The special moment had finally arrived. Excited parents sat in tiered seats, fiddling with their cameras while occasionally glancing up at the stage curtains. All those early Saturday mornings of trundling their kids off to dance classes were now going to be justified, as the performance of the year was about to begin. Their wonderful dance instructor, Helen, had patiently taught ballet, street dance, acrobatics and tap dance to children of all ages.
As the show began, everything went swimmingly, and it was soon time for the preschoolers to perform. They stood nervously backstage, eagerly anticipating their cue to step forward through the curtain and into the limelight, where a room full of beaming mums and dads were sat waiting quietly. Each strand of hair had been beautifully braided and with their tiny waists supporting a floaty, satin skirt, it looked like the audience were going to be entertained by nimble fairies. Helen smiled proudly when it was their turn to enter the stage and reveal all the hard work they had put in over the past few months.
They entered marching in time to upbeat music and they began to skip around merrily. Every child was holding a baton with a pom-pom attached at the end – not the fluffy, woollen type – but the glitzy tinsel type that cheerleaders use.
And then it happened.
Momentarily, many held their breath, but the hearts of everybody sank; the hearts of the parents watching, the hearts of the helpers backstage and the rapidly beating heart of one little girl.
She had dropped her baton.
As the music continued playing, for those watching, it was as if the volume had been turned down to a whisper. But for this infant, it must have seemed deafening, as her brain tried to decipher what to do next. She did what most children would do. She did what many adults do when tragedy strikes: She stood in the middle of the stage, head down, staring at the pom-pom that had landed by her toes.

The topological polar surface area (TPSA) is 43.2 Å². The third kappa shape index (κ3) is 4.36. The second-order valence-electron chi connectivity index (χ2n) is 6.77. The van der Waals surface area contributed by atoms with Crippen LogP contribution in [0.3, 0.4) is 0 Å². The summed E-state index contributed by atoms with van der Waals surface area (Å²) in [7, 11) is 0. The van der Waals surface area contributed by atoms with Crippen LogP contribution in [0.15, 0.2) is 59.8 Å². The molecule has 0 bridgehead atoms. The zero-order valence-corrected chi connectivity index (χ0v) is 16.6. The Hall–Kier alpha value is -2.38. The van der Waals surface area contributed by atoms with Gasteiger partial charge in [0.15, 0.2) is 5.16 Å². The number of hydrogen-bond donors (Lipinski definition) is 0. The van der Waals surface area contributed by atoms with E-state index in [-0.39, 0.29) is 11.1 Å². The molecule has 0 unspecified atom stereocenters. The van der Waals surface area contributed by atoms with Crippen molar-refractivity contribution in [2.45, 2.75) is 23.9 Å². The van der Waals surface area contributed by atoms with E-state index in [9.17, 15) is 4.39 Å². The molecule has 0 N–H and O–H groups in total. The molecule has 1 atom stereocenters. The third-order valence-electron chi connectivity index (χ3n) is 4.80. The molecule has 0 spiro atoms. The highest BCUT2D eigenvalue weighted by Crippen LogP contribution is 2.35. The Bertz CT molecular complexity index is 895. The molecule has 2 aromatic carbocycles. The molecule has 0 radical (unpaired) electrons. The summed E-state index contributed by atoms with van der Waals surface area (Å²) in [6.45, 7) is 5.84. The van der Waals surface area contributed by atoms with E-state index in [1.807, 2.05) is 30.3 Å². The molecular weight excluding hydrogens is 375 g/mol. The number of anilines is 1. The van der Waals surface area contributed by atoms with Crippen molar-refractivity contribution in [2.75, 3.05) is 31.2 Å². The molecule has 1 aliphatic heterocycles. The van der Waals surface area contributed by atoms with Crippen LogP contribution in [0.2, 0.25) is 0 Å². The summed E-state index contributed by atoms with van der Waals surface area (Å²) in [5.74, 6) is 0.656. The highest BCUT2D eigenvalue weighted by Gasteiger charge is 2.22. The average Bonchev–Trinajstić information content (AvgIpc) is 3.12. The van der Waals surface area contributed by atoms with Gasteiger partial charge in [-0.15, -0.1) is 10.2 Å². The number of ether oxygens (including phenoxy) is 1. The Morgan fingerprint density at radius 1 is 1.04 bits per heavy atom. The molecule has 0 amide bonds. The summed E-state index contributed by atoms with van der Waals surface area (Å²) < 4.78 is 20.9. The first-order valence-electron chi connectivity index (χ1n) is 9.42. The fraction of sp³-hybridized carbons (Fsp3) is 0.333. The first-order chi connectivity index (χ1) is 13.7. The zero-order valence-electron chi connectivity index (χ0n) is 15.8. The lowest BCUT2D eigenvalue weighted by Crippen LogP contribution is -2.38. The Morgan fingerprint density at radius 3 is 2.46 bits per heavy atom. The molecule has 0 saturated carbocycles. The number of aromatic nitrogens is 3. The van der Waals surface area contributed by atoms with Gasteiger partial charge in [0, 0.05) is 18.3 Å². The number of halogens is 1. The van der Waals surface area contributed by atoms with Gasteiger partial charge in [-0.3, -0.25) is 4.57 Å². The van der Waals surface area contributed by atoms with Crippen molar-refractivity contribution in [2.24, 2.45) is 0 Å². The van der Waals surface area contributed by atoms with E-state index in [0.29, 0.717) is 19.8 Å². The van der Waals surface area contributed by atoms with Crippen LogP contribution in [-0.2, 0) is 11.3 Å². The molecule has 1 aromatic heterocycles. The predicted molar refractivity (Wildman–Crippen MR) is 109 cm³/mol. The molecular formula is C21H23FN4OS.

I was on the front row with my daughter and sitting very near the unfortunate baton. Everything in me wanted to throw my coat to the floor, fling off my boots and fly onto the stage so I could quickly hand it back. We were crestfallen and hoped that maybe another child would quickly reach down and retrieve it for her. But alas, there it remained, lying limp on the floor, although on many occasions it had dazzled beautifully in her hands during numerous rehearsals.
Two small feet stood rooted to the spot, while others rose into the air landing in a hop. Two arms that wanted to fly upwards in a gallant wave, flopped redundantly as the arms of other infants flew high, sending shiny strips of tinsel towards the spotlights above. Two eyes glistened with moisture as tears were fought back; embarrassment, fear and confusion all mixed into one, as it now seemed too late to catch up with the rest.
She remained motionless as the music played and jovial children danced around her.
A moment before, she had been happy to be part of a show that demonstrated her dance skills and at the tender age of four, she had been doing remarkably well to remember all the moves. With her chin now resting on her chest, the end of the second baton made its way into her mouth as she chewed on it nervously.
Having been given strict instructions not to pick up her baton if it falls, the little girl stood anxiously observing all the others on stage, who in her peripheral vision, were now holding tightly onto their own batons so as to not incur the same fate.